I want to love political debates, but it’s becoming harder and harder to devote hours of my time to overly rehearsed one-liners and zingers—and the additional hours of commentary that follow those hours.
Who had the most GIF-able facial expressions?
Whose team did the best job in the spin room afterward?
The words uttered on stage matter far less than the theatrics of the performance.
(For the record, I’m a regular commentator on one of the local Sunday shows, which makes my stance more than a little ironic.)
I think debates can have merit, but they’ve become so scripted and overproduced that their original purpose—to learn more about candidates’ positions on the issues and to see how they interact with one another—is completely lost.
I’ve helped with debate prep for two statewide races, and it was a huge undertaking: multiple sessions with multiple consultants giving feedback and stand-in opponents grilling the candidate on every imaginable issue that might come up.
That’s nothing compared to the prep work that goes into an appearance at the national level.
The first nationally televised presidential debate back in 1960 fundamentally changed politics in America. Vice President Nixon, the favorite going into the debate, wore no makeup and appeared exhausted. U.S. Sen. John F. Kennedy, by contrast, looked rested, tan and at ease under the bright lights. The rest is history.
It was the first time millions of Americans had the chance to see their presidential contenders up close and personal—and to judge them on factors that have little to do with politics.
Fast forward to 2016, and you can reasonably argue that the Republican debate structure allowed Donald Trump to pick off a crowded field of opponents one by one with brash statements and insults hurled into prime time.
Unlike Kennedy and Nixon, Trump also had the ability to communicate directly with millions of social media followers, effectively bypassing mainstream media while simultaneously forcing them to cover his tweets.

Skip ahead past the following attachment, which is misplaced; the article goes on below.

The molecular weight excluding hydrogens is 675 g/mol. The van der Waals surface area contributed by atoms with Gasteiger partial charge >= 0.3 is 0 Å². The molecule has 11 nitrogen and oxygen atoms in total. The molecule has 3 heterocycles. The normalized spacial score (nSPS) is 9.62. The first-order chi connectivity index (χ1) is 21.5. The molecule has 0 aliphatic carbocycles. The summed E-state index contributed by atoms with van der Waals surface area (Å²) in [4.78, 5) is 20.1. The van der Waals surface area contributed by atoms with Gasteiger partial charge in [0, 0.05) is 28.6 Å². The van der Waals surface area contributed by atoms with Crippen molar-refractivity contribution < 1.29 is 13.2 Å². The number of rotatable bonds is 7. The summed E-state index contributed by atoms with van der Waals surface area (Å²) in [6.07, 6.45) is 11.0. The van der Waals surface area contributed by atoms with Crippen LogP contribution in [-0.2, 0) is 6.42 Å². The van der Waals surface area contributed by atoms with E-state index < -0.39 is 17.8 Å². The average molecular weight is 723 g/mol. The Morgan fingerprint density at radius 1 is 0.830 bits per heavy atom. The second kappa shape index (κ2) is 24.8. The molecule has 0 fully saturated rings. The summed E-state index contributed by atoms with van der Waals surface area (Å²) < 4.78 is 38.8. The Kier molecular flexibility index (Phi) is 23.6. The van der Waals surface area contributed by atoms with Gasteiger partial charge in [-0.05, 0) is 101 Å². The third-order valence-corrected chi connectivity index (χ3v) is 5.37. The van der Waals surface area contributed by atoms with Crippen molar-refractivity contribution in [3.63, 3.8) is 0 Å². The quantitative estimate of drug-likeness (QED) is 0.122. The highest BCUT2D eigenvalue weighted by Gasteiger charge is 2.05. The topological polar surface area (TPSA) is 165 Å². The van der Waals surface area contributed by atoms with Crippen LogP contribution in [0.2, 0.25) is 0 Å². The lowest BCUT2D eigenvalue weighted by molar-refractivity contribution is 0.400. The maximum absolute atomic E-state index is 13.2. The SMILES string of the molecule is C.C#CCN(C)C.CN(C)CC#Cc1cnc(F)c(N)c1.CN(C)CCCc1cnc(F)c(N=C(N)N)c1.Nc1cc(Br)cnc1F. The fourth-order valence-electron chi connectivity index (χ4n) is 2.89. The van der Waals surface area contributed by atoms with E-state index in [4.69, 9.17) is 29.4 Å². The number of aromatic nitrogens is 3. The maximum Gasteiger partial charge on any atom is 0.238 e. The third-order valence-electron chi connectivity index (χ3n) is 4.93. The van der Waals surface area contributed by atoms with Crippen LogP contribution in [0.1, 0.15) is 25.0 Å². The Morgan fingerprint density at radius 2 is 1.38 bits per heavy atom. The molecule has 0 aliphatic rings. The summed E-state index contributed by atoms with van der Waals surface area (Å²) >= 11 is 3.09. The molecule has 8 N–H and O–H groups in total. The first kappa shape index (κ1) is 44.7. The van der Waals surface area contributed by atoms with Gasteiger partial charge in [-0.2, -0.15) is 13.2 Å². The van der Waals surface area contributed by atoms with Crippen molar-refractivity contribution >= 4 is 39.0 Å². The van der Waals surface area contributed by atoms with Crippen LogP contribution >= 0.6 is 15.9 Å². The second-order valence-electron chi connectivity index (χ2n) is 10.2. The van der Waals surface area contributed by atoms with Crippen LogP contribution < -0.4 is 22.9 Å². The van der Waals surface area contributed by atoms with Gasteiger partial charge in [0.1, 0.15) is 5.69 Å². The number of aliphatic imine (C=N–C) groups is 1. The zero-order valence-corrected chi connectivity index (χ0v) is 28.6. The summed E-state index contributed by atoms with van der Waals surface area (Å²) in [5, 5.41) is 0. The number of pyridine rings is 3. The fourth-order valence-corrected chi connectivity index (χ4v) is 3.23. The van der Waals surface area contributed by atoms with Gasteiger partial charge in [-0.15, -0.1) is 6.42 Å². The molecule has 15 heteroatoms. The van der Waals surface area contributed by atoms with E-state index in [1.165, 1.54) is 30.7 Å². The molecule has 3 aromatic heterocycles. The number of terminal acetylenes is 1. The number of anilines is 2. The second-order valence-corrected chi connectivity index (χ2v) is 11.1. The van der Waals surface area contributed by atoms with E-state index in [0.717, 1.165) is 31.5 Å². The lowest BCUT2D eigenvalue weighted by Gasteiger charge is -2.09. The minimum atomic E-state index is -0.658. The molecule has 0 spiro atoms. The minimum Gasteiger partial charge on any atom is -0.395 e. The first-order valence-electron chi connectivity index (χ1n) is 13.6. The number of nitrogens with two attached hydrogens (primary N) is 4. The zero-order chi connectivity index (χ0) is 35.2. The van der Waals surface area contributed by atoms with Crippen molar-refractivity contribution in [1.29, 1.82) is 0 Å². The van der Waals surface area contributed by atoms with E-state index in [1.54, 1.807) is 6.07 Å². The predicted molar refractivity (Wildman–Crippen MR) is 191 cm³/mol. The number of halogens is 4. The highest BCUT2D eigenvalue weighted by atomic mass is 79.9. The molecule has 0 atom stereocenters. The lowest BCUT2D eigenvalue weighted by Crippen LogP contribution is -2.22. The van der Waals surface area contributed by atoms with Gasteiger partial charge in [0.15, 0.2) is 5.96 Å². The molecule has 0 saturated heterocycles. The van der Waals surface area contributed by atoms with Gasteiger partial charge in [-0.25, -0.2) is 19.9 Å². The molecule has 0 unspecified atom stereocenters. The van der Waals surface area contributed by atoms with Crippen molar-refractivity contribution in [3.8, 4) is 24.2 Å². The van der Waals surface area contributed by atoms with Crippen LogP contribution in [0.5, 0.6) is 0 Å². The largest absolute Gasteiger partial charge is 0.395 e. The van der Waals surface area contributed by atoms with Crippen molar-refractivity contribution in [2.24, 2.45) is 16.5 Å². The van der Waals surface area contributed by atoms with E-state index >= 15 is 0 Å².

We’ve come a long way from Lincoln and Douglas debating for hours about the morality of slavery—something the American public would almost certainly not watch these days.
If we want to see candidates up close and personal for extended periods of time, the best we can hope for is a “town hall” setting where select audience members ask questions that are quasi-moderated by a cable news personality sitting with the candidate on a set intended to look like someone’s living room or breakfast counter.
It’s only marginally less forced, and the stakes are still pretty high. One gaffe can be the beginning of the end of a campaign. (Unless you’re President Trump, who turned modern thinking about what you can and can’t say into a hot mic on its ear.)
I recognize that we’re probably not going back to long-form debates, and I think we should have a chance to see how candidates perform in different settings, including on television. I just wish there were a way to ratchet down the background noise so we could actually tune into the conversation.•
Wagner is a lifelong Indianapolis resident and vice president of communications at EdChoice. Send comments to firstname.lastname@example.org.
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